“Get your people together and talk about this. The stakes are high; make adjustments and set a better course. As the ancient Chinese proverb puts it, ‘If you don’t change your direction, you’ll end up exactly where you are headed.’”
A basic building block of a successful and sustainable eLearning program is a solid strategy. Most organizations say they have one, but when you look under the hood there is often a lot of weakness. Here are ten top mistakes people often make when building their eLearning strategy.
- Marc My Words: eLearning Myths, Parts 1 and 2 (hollymccracken.wordpress.com)
By Joe Ganci
“You choose the tools you need depending on the instructional design you need to implement, the venues to which you need to deliver, your budget and schedule, and other factors. I hope this table helps you to reach your eLearning goals.”
Recently the eLearning Guild published a research report written by yours truly, entitled Rapid eLearning Authoring: Top Tools, in which I analyzed the results of the continuous surveys to which thousands of Guild members respond. The results proved enlightening. In the report, I lay the groundwork for understanding and adopting tools, and then cover in good detail each of the top-seven tools. If you are a paid Guild member, I encourage you to download the report.
Following the publication of that report, I thought it would make sense to take the seven tools that survey respondents reported using the most and compare their features for you. While it is not always easy to compare the power and ease of use of two tools, it is certainly possible to place the features most people want and expect in an eLearning development tool side-by-side and review them.
However, it’s important to note that not all apples are the same: two applications may claim that they allow you to create quizzes, but one may let you create much more powerful quizzes than the other. For that reason, I decided to indicate whether a feature is partially supported or fully supported.
Continued at: http://wp.me/p11BlP-Hi
By John DiGiantomasso
“By separating Content, Style, and Flow, and integrating extensibility, an extended Learning Content Management System allows courseware authors to leverage their learning content and present it in countless different ways for a wide variety of target platforms and in a remarkably short timeframe.”
If you have used PowerPoint (or countless other tools, including word processors and spreadsheets), you understand the concept of separating content from style. With these tools, you can enter plain content and apply a number of “style sets” to it, changing its appearance. Experience eventually teaches users that it is a bad idea to embed styles within content. With embedded styles, it is a time-consuming effort to restructure content for use in other places, where the styles in the various re-used bits would not match or would conflict.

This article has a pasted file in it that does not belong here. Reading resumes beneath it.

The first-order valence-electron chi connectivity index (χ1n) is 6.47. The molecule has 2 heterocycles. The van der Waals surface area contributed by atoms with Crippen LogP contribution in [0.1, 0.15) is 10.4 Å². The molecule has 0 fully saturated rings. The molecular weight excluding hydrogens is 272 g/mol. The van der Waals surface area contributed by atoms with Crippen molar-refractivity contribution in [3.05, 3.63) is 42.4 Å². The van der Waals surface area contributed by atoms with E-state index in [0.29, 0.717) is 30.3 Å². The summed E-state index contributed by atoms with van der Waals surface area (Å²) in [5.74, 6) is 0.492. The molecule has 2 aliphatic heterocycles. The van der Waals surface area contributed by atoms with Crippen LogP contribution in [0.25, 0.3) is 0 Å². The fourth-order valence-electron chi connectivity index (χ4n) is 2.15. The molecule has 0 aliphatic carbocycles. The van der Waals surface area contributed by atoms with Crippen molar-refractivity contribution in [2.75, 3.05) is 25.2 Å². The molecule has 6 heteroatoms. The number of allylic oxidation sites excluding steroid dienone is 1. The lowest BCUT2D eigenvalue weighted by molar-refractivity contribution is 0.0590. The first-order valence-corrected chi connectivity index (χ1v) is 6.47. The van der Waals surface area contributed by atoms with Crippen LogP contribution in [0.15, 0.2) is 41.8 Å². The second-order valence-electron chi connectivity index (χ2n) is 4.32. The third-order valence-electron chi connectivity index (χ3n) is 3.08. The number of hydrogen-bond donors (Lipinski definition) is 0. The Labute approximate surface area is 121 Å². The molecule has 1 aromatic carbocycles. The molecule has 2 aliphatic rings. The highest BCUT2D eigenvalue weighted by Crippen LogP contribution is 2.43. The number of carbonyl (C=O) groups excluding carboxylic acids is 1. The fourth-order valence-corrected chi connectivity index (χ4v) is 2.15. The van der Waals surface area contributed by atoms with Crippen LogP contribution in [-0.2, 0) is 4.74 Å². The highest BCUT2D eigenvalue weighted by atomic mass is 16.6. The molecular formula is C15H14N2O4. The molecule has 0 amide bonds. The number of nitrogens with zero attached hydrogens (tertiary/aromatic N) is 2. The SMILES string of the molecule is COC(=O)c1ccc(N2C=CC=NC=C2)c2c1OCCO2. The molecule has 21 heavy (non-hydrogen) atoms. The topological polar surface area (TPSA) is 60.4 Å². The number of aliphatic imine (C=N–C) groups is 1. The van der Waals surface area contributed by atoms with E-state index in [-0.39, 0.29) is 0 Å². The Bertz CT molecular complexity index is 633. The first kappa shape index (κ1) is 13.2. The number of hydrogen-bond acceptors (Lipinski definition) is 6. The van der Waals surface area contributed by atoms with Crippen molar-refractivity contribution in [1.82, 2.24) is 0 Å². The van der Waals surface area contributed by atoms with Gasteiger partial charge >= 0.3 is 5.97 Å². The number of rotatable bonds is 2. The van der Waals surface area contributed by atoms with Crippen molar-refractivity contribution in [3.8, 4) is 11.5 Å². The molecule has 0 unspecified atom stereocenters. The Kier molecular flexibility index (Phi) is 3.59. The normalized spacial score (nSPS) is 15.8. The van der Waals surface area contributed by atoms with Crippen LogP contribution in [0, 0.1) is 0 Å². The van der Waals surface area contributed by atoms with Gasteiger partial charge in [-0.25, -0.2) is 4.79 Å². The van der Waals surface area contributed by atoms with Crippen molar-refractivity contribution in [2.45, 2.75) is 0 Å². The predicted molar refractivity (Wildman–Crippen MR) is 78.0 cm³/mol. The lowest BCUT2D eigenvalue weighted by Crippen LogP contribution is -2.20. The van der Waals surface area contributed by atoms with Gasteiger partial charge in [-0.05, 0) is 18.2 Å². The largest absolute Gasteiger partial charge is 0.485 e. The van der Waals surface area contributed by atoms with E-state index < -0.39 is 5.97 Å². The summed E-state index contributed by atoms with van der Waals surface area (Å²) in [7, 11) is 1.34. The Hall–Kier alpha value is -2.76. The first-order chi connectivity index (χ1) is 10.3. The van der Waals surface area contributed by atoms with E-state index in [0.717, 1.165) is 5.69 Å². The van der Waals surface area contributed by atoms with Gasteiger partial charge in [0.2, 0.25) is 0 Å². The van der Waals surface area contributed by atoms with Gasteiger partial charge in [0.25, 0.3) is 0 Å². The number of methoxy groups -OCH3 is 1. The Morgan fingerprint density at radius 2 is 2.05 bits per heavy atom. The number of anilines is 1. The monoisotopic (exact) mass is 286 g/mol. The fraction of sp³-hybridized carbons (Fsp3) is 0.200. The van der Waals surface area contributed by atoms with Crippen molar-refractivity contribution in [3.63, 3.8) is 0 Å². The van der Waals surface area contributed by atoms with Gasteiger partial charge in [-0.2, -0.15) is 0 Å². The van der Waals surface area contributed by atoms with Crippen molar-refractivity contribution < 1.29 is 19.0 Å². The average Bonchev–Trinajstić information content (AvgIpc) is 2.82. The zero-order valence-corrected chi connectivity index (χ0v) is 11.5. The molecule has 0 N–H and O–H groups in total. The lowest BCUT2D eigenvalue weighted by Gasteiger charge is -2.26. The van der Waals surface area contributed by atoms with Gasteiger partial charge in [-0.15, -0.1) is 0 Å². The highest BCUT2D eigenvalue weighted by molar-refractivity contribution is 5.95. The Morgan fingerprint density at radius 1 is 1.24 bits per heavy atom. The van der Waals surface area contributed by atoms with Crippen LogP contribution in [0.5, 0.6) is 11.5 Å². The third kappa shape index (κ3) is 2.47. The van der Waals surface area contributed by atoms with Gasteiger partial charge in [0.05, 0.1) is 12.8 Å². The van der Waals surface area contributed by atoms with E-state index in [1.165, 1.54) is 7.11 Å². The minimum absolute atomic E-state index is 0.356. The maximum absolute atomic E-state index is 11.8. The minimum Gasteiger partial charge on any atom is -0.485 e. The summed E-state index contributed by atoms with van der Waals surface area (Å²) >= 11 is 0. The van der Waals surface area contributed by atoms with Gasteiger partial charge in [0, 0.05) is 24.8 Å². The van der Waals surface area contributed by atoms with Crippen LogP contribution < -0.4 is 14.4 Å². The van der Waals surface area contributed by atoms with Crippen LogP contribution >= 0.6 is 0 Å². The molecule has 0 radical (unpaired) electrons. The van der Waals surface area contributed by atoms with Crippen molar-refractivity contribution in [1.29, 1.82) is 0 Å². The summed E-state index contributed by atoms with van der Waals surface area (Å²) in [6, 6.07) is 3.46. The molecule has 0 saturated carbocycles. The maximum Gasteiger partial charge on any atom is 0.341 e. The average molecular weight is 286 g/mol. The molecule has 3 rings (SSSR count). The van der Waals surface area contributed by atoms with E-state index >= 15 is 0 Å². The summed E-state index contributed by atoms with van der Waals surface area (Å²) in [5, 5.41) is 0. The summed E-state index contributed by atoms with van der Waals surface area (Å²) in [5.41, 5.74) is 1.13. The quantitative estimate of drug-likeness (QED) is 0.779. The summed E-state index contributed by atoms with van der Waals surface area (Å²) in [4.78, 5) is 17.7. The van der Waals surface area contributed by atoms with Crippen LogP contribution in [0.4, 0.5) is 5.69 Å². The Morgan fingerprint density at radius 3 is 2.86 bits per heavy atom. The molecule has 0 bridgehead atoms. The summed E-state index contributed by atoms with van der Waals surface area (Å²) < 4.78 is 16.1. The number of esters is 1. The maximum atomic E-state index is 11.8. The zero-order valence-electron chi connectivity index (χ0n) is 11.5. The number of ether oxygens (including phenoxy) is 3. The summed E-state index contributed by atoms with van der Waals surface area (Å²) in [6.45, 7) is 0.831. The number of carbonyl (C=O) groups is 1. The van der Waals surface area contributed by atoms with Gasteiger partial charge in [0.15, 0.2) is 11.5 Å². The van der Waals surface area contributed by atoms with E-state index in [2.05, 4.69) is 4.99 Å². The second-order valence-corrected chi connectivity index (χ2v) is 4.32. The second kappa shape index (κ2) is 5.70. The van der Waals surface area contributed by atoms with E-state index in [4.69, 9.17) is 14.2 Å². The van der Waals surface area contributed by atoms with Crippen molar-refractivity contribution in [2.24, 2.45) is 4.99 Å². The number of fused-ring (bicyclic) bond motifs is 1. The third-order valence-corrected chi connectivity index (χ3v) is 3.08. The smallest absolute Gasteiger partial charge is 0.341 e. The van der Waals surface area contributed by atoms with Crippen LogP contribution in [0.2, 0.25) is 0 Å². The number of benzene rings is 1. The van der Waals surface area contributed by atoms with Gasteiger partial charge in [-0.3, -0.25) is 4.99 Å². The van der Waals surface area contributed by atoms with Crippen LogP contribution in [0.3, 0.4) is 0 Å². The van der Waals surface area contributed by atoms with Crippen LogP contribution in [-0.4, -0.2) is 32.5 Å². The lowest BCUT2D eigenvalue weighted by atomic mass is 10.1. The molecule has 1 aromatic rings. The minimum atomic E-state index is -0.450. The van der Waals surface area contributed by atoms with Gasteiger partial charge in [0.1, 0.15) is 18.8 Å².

And yet, we routinely structure our eLearning content in such a way that we embed “flow.” “Flow” refers to the context or sequence of elements. Many instructional design models, as well as most if not all authoring tools, assume a certain strategy for instruction or learning. Each strategy typically involves an implicit flow, and this flow becomes embedded in eLearning as well.
Continued at: http://wp.me/p11BlP-Hg
- Content Strategy, Part 2: Naked Truths and Fundamentals (hollymccracken.wordpress.com)
By Ben Betts
“I’m reminded of an old adage from a Professor of mine who used to remind me on a regular basis that ‘not all models are right, but some are useful.’ Unfortunately, I’m not convinced that 70/20/10 is actually useful either.”
Where’s the research?
I’ve heard plenty of people like Doug Lynch tell us there is no peer-reviewed basis for the model. I’ve searched for peer-reviewed journal literature to corroborate the model but I can’t find any, despite there being much suggestion as to a solid research basis. I’ve had conversations with a number of colleagues in academia who are generally of the same opinion — 70/20/10 is a model based on what “seems” to fit.
Unfortunately, “seems to fit” is a trend that we don’t need any more of in workplace learning. Learning Styles “seemed to fit.” There is plenty of “seems to fit” evidence for 70/20/10, ranging in quality from anecdotal blog posts to studies like the one conducted by the Education Development Center (EDC), often quoted as the basis of most “70%” work. The EDC research is often cited as providing the corroborating evidence for suggesting that 70% of workplace learning is informal in nature, but it makes no reference to the 20% or 10% part of the model. This distinction is made by Lombardo and Eichinger as a part of their “Career Architect” process; a proprietary approach to assessing and developing leadership. Here the waters muddy further as overlapping definitions kick in. What the EDC research might call informal, Lombardo and Eichinger would call “learning from others,” and the definition often changes dependent on who you speak to. It is all rather confusing and is certainly far from a concrete foundation to effect grand change.